NCSSM senior sets up own nonprofit group to preserve, educate about nature
There are many young people who are concerned about the environment, but Kenneth Xu has taken his commitment to a new level.
The North Carolina School of Sciences and Mathematics senior has formed his own nonprofit, 501(c)3 environmental group, the Student Environmental Education Coalition, with the twin goals of preserving greenspaces in the Triangle and educating the next generation of students about critical environmental issues.
The coalition has collaborated with UNC-Chapel Hill’s Community Garden and Duke University’s Nicholas School of the Environment on education projects.
Xu, from Chapel Hill, first became interested in environmental issues when he visited relatives in China and saw first-hand the effects that pollution was having on the health of the Chinese people.
“When I first visited China, I became aware of how terrible the air pollution was and I got interested in the health aspects of it,” he said. “I started to do research and got an internship to study environmental health – the connections between air pollution and cognitive disorders like autism.”
Xu became determined to do something. He set up a summer camp in Chapel Hill that taught environmental science to elementary school children. Even though Xu is still in high school, he supervised college students who served as camp counselors. Xu worked to make the camp diverse, recruiting minorities and students from lower economic backgrounds who might not have otherwise had an opportunity to participate. Right now, his coalition is focused on producing seminars, workshops and smaller projects for the campers.
“I got more interested in the education side,” he said. “There’s a big gap between scientists and the public. Even though all of the science has been peer-reviewed and validated, it’s tough to explain to the public. I really wanted to get involved with kids, because they are the generation that’s going to be most affected by environmental issues in the future.”
For his efforts, Xu was honored with the President’s Volunteer Service Award, a national recognition for those who have undertaken a certain number of hours in community service.
Christine Muth, the biology coordinator at NCSSM, said Xu is a go-getter and a self-starter when it comes to his passion for learning about ecology and environmental sciences. For example, she said Xu contacted a lab at Duke University over the summer and created his own internship.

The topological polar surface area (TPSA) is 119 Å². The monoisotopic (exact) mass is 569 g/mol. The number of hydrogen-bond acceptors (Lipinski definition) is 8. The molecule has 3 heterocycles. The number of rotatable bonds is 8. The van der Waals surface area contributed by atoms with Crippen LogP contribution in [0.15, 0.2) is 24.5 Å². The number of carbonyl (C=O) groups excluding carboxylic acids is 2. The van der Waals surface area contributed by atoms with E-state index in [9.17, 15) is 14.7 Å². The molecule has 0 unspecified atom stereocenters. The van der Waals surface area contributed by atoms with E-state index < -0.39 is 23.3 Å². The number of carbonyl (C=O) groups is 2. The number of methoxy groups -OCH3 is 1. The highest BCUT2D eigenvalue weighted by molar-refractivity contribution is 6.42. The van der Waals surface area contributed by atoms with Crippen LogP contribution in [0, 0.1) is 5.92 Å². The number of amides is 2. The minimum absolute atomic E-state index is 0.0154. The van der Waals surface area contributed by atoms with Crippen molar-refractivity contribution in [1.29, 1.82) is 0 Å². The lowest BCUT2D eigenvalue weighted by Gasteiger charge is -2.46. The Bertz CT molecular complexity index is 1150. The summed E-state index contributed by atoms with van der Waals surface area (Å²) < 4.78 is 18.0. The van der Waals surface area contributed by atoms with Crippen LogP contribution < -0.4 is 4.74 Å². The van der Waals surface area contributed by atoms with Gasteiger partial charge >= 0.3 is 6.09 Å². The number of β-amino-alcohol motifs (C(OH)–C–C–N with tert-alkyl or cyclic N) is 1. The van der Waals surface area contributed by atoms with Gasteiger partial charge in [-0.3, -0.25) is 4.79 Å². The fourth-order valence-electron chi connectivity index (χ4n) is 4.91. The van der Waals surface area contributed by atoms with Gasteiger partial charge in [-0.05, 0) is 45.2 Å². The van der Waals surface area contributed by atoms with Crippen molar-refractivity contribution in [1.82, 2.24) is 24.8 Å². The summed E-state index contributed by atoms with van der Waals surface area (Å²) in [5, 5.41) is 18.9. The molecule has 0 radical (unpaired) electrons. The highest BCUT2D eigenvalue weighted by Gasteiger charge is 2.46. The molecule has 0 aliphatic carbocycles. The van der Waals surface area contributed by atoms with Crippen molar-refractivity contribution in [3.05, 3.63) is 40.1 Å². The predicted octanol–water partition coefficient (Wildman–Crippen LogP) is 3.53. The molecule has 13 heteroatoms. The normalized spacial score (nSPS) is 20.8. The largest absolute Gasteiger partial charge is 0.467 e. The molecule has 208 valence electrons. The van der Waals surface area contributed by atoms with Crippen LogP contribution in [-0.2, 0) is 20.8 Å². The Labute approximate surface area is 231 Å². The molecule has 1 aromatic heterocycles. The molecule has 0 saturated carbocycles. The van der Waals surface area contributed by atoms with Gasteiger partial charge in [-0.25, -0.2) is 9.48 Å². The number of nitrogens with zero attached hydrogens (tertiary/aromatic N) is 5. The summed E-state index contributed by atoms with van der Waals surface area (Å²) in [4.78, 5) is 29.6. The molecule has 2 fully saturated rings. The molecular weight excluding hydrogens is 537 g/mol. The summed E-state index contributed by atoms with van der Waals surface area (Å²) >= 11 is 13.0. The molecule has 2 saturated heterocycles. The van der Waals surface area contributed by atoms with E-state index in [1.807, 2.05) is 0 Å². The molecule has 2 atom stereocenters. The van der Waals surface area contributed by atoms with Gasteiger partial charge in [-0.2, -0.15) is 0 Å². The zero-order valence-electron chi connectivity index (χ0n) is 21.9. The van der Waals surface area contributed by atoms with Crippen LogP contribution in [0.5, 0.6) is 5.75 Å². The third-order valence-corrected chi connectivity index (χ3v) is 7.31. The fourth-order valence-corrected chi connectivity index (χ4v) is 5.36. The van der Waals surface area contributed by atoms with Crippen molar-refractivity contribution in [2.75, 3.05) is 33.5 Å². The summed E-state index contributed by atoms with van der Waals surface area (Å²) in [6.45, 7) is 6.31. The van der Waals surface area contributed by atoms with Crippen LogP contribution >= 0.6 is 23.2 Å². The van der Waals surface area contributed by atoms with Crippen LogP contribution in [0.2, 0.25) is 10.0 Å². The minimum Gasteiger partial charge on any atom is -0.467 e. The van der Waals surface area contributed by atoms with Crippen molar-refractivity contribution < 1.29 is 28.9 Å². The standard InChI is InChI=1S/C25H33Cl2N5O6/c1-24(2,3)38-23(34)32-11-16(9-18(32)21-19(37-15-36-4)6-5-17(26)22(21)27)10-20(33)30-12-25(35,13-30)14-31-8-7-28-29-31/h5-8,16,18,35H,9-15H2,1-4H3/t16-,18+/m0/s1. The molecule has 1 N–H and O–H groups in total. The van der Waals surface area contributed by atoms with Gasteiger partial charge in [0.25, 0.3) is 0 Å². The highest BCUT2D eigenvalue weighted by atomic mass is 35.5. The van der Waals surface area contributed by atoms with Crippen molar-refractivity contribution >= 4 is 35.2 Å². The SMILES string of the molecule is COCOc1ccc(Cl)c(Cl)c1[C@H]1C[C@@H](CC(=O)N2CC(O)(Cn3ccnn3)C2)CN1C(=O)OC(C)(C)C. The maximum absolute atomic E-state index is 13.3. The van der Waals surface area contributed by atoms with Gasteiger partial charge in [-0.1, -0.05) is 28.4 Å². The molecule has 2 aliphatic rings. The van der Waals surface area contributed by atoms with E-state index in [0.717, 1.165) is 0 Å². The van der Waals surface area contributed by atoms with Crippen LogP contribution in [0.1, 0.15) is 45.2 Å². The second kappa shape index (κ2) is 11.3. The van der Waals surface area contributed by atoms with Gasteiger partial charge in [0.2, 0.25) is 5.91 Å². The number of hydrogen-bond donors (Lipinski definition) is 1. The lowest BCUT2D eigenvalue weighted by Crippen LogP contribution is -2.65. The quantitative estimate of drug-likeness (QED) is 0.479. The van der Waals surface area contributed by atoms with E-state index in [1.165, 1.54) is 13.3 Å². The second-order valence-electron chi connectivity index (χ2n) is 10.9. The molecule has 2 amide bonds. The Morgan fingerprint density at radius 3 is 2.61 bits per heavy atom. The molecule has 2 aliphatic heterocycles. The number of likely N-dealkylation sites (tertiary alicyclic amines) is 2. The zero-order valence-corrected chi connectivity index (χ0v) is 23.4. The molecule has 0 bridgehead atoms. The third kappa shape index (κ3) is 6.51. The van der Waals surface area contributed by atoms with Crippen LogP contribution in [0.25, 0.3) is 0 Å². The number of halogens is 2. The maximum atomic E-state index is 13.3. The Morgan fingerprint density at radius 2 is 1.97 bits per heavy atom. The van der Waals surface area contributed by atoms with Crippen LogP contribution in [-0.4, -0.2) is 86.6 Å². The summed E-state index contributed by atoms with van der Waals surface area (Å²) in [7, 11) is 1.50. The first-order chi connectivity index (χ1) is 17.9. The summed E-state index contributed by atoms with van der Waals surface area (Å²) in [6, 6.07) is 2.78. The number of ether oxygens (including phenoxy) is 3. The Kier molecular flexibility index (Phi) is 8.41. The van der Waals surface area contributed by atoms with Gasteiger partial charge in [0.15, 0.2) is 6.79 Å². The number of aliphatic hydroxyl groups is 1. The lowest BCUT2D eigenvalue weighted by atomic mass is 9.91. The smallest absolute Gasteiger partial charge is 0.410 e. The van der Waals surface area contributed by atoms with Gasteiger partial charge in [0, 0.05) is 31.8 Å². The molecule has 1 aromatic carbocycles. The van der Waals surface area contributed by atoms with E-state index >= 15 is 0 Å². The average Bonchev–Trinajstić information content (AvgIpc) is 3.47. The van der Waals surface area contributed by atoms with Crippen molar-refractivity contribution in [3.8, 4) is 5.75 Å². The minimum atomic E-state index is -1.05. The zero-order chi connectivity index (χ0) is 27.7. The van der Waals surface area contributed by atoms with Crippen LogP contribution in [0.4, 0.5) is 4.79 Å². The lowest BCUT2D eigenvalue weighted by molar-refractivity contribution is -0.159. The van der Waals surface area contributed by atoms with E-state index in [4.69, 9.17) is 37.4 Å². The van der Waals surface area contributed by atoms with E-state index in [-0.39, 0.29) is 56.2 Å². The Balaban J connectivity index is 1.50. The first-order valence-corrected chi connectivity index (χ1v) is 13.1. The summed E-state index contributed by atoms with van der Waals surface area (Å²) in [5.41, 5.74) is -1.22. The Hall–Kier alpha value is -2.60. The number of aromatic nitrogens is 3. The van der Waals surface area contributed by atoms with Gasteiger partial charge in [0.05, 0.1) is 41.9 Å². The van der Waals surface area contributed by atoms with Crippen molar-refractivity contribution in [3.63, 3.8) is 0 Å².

“It wasn’t something he applied for,” Muth said. “He’s obviously very bright, but what’s special about him is that he creates opportunities to learn for himself.”
When NCSSM brings in guest speakers to talk about the environment, Muth said Xu has even gone so far as to have lunch with one of them to discuss future career paths.
“He’s really good about asking questions,” she said. “He’s very enthusiastic about the environment. He’s always finding ways to improve his knowledge.”
Xu works as Muth’s lab assistant at NCSSM and tutors other students in aquatic ecology. In addition, he has represented NCSSM as part of the science team that won first place in the state in the wildlife category and is the captain of the school’s National Ocean Sciences Bowl team.
Xu has big plans for the future. He is in the process of applying to colleges, but wherever he enrolls, he wants to study environmental biology and public policy, continuing to learn about how changes in the environment can affect public health. He also intends to attend grad school but hasn’t decided if he will pursue academic research or focus on nonprofit or government work. Xu is also an avid musician, playing the piano and bass clarinet and is a member of the school’s cross country team.
“I’m pretty interested in including environmental policy in my future career,” he said. “To me, the biggest issue is the effects of pollution. I’ve done a lot of research on the effects of air pollution on human health, and the stuff we’re finding is pretty scary. It’s connected to autism, diabetes, obesity, lung cancer and other types of cancer, and overall mortality. It’s something that affects everyone.”